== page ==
The Dow Industrials and the S&P500 each set all-time highs to end the week. The European Central Bank moved to fight deflation/disinflation (your choice) by moving its overnight bank lending rate to less than zero. The Bureau of Labor Statistics told us that, with the better than expected employment gains, we’ve gained back all the jobs lost since the recession. And the Fed added to the mix with the release of the May edition of its monthly Beige Book report. Each of the 12 districts reported having expansion during the month.
Good way to start a new month, I’d say.
About the title
Remember in 2009 and 2010, there was a phrase that was in vogue during that time that referred to those first signs of economic recovery as being “green shoots”; the first indications that growth was returning.
The stock market, being a forward-looking economic indicator, has almost tripled from the 2009 lows. It’s done so because it was benefiting from the effects of the wide-ranging – though slow – economic growth and its continuance. Yet today, in spite of the growth that has made this the second longest recovery in 80 years (1), we still find most investors remaining more concerned about downside protection than planning how to benefit from the upside.
The actual market results have had little effect on that view – skepticism has remained the prevailing national attitude, in spite of the market results. The “yeah, buts…” have maintained their influence over most people’s thinking, creating various challenges, crises and stumbling blocks to keep them from fully participating in those results.
With the employment report as a great example, there seems to be an increasing flow of the number of positive economic reports and indicators, especially over these past few weeks, that can’t be dismissed – even by the “yeah, buts…”.
Looks to me as if this can be leading to the stirring of the animal spirits in the marketplace. This is a term first mentioned in a 1936 book by John Maynard Keynes. He described the spirits as the, “instincts, proclivities and emotions that ostensibly influence and guide human behavior”. Those spirits seem to finally be starting to come out from behind the rocks where they’ve been hiding to realize that things are really pretty good, after all.
How you can participate
I believe that this evolution of the market should position industrial and energy sectors for further share price growth. The energy sector is fairly easy to break down into its various parts for individual investment. Or a solid energy ETF or closed-end fund that has been around a while could allow you to participate.
The industrial sector has three main parts – not counting the respective companies suppliers of goods and services which could also benefit from the related growth. Those parts include transportation, capital goods and commercial and professional services.
Transportation includes those companies involved in aircraft and aerospace, along with trucking companies and railroads, for instance. Capital goods includes appliance makers, heavy equipment manufacturers and cars and light trucks. Commercial can include paper and packaging manufacturers, in addition to waste-management firms.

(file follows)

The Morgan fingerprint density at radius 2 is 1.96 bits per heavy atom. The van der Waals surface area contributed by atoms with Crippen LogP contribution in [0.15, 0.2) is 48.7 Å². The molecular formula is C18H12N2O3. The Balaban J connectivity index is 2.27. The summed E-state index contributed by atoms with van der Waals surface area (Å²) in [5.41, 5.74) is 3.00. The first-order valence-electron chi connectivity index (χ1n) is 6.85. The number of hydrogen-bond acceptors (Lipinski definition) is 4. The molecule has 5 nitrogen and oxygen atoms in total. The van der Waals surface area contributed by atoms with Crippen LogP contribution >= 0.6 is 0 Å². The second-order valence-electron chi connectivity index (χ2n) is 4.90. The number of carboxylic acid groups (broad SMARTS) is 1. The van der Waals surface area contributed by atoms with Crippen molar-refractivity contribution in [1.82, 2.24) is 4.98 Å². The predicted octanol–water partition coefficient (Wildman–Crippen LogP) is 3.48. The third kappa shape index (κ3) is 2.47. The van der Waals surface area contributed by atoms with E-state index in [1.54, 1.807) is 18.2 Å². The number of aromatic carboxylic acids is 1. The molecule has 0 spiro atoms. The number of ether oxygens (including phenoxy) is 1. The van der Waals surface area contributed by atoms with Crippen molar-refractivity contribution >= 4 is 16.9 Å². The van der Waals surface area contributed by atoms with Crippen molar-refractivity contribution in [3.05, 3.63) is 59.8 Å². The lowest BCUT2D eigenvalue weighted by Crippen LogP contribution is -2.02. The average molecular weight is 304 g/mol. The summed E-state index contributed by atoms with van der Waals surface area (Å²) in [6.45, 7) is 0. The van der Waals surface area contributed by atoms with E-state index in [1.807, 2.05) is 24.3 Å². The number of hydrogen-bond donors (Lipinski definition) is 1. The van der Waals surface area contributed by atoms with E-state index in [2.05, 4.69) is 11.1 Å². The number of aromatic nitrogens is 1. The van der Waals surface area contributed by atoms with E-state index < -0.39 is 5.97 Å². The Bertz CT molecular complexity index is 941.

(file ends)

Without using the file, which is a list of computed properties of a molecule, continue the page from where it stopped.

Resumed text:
The point is they all benefit from a growing economy. If you believe as I do that we have another wave of growth coming over the next couple years, then these sectors could be a good way to ride the curl of that wave…
A commitment of your assets requires optimism. After 41 years of direct involvement in the markets and all that occurred in our economy and the world over that time, my way of seeing the investment world is this…optimism is the only worldview that squares with the facts and history.
Here’s a short definition of why I have to have this belief.
I started in the financial services industry on 25 April 1973. According to S&P/DowJones Indices, on that day the Dow closed at 930; the S&P500 at 108. Friday, the Dow was just shy of 17,000…the S&P within shouting distance of 1950. Compare that any other publicly available investment type over this time. And…stocks can pay dividends too, so your actual returns could have been even better than simply the growth.
I rest my case.
(1) Short Side of Long, 2 Jun 2014
16,924 +88 (ATH) 1949 (ATH) 4321 $1,253 $19.01 $102.77 2.60% $7.08 – $7.24
Securities and Investment Advisory Services offered through KMS Financial Services, Inc.
To get an overview of economic conditions, use this link. It’s updated monthly.http://www.russell.com/Helping-Advisors/Markets/EconomicIndicatorsDashboard.aspx
Past performance is not indicative of future returns. Investing in securities of any type involves certain risks, including potential loss of principal. Investment return and principal value in a bond and/or securities portfolio will fluctuate so that investments, when sold or redeemed, may be worth more, or less, than the original investment. Investing in sectors may involve a greater degree of risk than investments with broader diversification. International investments are subject to additional risks such as currency fluctuations, political instability and the potential for illiquid markets. Investing in emerging markets can accentuate these risks.